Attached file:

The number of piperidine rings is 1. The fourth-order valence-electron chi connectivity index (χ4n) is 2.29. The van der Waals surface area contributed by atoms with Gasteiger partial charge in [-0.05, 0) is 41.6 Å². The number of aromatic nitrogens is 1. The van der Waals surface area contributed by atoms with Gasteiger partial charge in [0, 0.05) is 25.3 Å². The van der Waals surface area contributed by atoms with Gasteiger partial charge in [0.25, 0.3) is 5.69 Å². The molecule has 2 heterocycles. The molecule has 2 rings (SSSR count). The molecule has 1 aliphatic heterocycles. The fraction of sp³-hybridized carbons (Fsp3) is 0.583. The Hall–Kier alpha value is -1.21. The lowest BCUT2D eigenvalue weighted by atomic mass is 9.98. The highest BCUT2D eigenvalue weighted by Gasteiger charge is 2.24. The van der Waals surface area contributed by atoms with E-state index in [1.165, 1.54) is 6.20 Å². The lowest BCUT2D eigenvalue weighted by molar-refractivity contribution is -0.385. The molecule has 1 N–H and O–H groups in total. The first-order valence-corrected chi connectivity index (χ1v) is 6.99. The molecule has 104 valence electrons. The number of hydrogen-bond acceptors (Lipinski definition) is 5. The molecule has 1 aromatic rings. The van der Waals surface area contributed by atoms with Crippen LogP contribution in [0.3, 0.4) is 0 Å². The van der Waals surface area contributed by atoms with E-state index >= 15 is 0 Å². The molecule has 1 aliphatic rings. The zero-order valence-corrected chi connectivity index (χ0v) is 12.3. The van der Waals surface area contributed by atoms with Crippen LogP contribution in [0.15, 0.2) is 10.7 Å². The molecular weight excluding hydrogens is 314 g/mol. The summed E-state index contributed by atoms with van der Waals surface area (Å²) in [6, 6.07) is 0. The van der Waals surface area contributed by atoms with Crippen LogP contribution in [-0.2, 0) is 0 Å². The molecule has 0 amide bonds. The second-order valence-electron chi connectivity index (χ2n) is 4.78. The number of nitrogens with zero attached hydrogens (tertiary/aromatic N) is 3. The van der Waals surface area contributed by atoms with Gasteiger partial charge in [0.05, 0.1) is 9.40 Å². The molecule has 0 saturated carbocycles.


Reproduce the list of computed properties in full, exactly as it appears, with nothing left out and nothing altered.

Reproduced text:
The number of piperidine rings is 1. The fourth-order valence-electron chi connectivity index (χ4n) is 2.29. The van der Waals surface area contributed by atoms with Gasteiger partial charge in [-0.05, 0) is 41.6 Å². The number of aromatic nitrogens is 1. The van der Waals surface area contributed by atoms with Gasteiger partial charge in [0, 0.05) is 25.3 Å². The van der Waals surface area contributed by atoms with Gasteiger partial charge in [0.25, 0.3) is 5.69 Å². The molecule has 2 heterocycles. The molecule has 2 rings (SSSR count). The molecule has 1 aliphatic heterocycles. The fraction of sp³-hybridized carbons (Fsp3) is 0.583. The Hall–Kier alpha value is -1.21. The lowest BCUT2D eigenvalue weighted by atomic mass is 9.98. The highest BCUT2D eigenvalue weighted by Gasteiger charge is 2.24. The van der Waals surface area contributed by atoms with E-state index in [1.165, 1.54) is 6.20 Å². The lowest BCUT2D eigenvalue weighted by molar-refractivity contribution is -0.385. The molecule has 1 N–H and O–H groups in total. The first-order valence-corrected chi connectivity index (χ1v) is 6.99. The molecule has 104 valence electrons. The number of hydrogen-bond acceptors (Lipinski definition) is 5. The molecule has 1 aromatic rings. The van der Waals surface area contributed by atoms with Crippen LogP contribution in [0.3, 0.4) is 0 Å². The van der Waals surface area contributed by atoms with E-state index >= 15 is 0 Å². The molecule has 1 aliphatic rings. The zero-order valence-corrected chi connectivity index (χ0v) is 12.3. The van der Waals surface area contributed by atoms with Crippen LogP contribution in [0.15, 0.2) is 10.7 Å². The molecular weight excluding hydrogens is 314 g/mol. The summed E-state index contributed by atoms with van der Waals surface area (Å²) in [6, 6.07) is 0. The van der Waals surface area contributed by atoms with Crippen LogP contribution in [-0.2, 0) is 0 Å². The molecule has 0 amide bonds. The second-order valence-electron chi connectivity index (χ2n) is 4.78. The number of nitrogens with zero attached hydrogens (tertiary/aromatic N) is 3. The van der Waals surface area contributed by atoms with Gasteiger partial charge in [0.05, 0.1) is 9.40 Å². The molecule has 0 saturated carbocycles.